The double-dip is received through the use of “hybrid entities”, which are taxed differently in the US and in Canada. It works as follows: (i) the U.S. parent company forms a wholly-owned Nova Scotia unlimited liability company. In the U.S., it’s possible to treat this company as a look-through entity like a partnership or a branch, because as a matter of NS corporate law the shareholders are liable for the debts of the company. The NSULC, however, is considered to be a corporation for Canadian tax purposes. (ii) The NSULC borrows money. This is generally done with the backing of a guarantee from the U.S. parent company. While a parent guarantee is not necessary for the structure’s tax purposes, practically speaking it is integral because no lender would lend money to an entity that essentially has, as I will describe, no assets and no income. As such, Calpine has given the CCEF bonds a corporate guarantee. Since the NSULC can be treated as a look-through entity for U.S. tax purposes, the U.S. parent can deduct interest paid by the NSULC on its debt. (iii) The money borrowed by the NSULC is lent to a Canadian operating subsidiary of the U.S. parent pursuant to an inter-company loan. That money is then used to finance the Canadian business operations. (In the case of an acquisition of operations in Canada, the NSULC lends the money to a Canadian AcquisitionCo, which then uses the money to buy the shares of the target. Then the target and AcquisitionCo are merged together into an operating company). (iv) The interest on the inter-company loan is paid in stock of the Canadian operating company. For Canadian tax purposes, the interest paid from OpCo to the NSULC is deducted in Canada, thus providing a second dip. (v) The interest income earned by the NSULC is offset by the interest expense paid by the NSULC to its third-party lenders, so the NSULC has no net income for Canadian tax purposes except for the interest rate spread. (vi) Because the interest on the inter-company debt is paid in stock, the U.S. parent can ignore the payment of the interest by Canada OpCo for U.S. tax purposes, so there is no income recognized in the U.S. for interest paid on the inter-company loan.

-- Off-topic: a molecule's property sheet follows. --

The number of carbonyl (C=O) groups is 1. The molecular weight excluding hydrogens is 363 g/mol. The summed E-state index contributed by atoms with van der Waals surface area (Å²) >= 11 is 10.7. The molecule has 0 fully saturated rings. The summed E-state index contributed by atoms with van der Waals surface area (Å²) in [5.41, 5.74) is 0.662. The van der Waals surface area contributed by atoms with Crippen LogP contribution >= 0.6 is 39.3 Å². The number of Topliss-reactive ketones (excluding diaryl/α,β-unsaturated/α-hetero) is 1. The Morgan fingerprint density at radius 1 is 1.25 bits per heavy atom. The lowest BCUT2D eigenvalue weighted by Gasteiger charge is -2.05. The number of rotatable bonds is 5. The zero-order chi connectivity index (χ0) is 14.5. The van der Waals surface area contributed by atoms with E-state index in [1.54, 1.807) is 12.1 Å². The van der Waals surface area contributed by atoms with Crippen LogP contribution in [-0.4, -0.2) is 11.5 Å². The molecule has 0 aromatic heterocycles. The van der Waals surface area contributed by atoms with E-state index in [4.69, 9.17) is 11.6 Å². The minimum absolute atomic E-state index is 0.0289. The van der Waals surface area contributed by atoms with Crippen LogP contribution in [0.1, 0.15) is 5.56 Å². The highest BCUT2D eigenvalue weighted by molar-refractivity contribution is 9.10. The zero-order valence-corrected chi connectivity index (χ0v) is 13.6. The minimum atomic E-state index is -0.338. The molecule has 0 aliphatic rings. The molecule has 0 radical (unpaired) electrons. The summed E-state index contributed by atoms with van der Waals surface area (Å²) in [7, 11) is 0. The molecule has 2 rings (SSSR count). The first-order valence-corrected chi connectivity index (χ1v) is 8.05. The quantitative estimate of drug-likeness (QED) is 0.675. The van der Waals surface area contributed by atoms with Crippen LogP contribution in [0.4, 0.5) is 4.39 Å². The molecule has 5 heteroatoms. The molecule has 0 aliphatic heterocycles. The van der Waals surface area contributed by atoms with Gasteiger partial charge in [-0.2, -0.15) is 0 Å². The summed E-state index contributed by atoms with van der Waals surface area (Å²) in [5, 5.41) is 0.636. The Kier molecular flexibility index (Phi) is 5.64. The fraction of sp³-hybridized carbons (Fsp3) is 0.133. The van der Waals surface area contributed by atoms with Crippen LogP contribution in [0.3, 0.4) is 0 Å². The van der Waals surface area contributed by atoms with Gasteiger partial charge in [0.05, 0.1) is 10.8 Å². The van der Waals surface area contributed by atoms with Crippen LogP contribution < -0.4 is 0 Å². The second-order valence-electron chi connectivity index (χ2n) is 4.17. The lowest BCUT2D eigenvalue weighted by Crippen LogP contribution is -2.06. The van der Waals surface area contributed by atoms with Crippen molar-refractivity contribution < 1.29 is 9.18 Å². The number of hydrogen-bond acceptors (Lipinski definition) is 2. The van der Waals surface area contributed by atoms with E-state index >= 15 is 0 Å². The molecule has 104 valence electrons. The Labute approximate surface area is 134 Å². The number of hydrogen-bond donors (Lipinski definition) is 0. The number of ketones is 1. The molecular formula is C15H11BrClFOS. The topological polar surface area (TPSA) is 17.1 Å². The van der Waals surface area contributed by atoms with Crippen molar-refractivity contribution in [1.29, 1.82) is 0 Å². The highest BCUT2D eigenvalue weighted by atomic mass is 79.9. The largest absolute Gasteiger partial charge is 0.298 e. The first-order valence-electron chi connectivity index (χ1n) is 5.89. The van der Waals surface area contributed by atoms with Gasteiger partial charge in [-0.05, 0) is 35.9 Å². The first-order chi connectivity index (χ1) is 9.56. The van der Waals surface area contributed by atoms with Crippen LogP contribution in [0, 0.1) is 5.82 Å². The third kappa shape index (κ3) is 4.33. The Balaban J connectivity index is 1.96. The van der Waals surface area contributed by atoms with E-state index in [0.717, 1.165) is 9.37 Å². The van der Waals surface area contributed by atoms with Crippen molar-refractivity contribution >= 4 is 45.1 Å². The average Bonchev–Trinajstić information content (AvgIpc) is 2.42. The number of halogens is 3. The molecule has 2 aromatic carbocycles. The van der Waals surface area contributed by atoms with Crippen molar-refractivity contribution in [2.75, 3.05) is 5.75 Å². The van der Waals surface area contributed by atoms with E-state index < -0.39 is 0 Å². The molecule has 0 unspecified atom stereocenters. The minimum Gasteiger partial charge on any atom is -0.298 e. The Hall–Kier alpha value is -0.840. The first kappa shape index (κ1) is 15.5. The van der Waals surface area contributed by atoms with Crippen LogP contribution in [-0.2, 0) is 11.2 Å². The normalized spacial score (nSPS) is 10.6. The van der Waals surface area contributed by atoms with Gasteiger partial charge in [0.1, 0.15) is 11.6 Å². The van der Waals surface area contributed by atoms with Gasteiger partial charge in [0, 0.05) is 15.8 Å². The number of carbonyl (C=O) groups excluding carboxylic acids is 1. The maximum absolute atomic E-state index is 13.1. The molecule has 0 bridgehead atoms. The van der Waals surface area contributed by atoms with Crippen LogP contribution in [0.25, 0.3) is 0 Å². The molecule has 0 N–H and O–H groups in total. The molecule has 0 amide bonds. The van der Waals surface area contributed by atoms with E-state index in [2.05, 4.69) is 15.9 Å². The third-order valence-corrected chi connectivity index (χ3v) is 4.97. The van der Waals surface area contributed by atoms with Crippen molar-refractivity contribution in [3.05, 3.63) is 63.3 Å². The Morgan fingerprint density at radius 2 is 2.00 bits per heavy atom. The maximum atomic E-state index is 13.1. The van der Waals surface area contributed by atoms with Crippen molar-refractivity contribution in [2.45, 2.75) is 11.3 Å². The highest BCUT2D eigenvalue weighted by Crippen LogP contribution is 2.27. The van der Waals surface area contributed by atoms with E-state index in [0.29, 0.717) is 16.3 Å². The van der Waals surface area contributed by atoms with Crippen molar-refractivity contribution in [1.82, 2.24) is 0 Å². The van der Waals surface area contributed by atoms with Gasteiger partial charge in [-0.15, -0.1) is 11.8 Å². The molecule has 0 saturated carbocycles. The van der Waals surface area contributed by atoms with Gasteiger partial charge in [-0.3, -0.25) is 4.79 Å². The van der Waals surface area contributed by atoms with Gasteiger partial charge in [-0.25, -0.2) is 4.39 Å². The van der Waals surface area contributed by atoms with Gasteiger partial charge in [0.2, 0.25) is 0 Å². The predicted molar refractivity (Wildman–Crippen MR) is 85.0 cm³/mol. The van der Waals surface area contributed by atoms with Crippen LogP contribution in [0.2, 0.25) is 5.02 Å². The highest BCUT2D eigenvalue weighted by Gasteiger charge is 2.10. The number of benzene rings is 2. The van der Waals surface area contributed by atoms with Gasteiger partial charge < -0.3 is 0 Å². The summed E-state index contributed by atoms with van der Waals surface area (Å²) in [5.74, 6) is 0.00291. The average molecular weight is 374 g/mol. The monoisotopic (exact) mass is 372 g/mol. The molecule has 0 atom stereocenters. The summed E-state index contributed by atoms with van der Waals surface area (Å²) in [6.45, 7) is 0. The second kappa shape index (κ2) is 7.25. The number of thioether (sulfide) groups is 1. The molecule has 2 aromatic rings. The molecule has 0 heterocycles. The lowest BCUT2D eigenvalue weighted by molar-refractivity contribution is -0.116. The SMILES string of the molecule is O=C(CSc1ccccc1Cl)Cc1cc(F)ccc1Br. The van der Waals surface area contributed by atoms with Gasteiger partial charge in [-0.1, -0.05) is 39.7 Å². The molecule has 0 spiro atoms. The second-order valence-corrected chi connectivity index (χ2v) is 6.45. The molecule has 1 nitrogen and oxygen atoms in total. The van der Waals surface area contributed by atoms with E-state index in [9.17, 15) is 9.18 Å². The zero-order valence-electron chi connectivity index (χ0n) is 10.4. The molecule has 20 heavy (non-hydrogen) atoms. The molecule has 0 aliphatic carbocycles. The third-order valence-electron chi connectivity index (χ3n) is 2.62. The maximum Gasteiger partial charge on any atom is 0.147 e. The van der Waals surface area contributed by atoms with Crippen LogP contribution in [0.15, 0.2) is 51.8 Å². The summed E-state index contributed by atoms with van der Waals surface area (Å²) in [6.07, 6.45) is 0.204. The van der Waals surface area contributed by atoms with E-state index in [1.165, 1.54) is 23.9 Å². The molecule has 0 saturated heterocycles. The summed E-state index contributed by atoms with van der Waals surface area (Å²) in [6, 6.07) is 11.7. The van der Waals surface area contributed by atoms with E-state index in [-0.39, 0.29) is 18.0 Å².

The structure is actually a lot more complex than this, but those are the basics. The CCEF bonds were set up in such a manner.

In the case of a CPN bankruptcy, it is my belief that the CCEF noteholders will also have a double dip, though one of a different sort. They will have a first bite at the CPN pie because their bonds represent a senior unsecured obligation of the U.S. parent. They will also have a second bite at the pie because the CPN corporate guarantee represents the full faith and credit - and a senior unsecured obligation - of the parent. Conversely, in the case of a bankruptcy, the Corp. bonds will have only a single bite. A double dip for the CCEF holders would potentially result in a wide spread in recoveries between the Corp and CCEF bonds.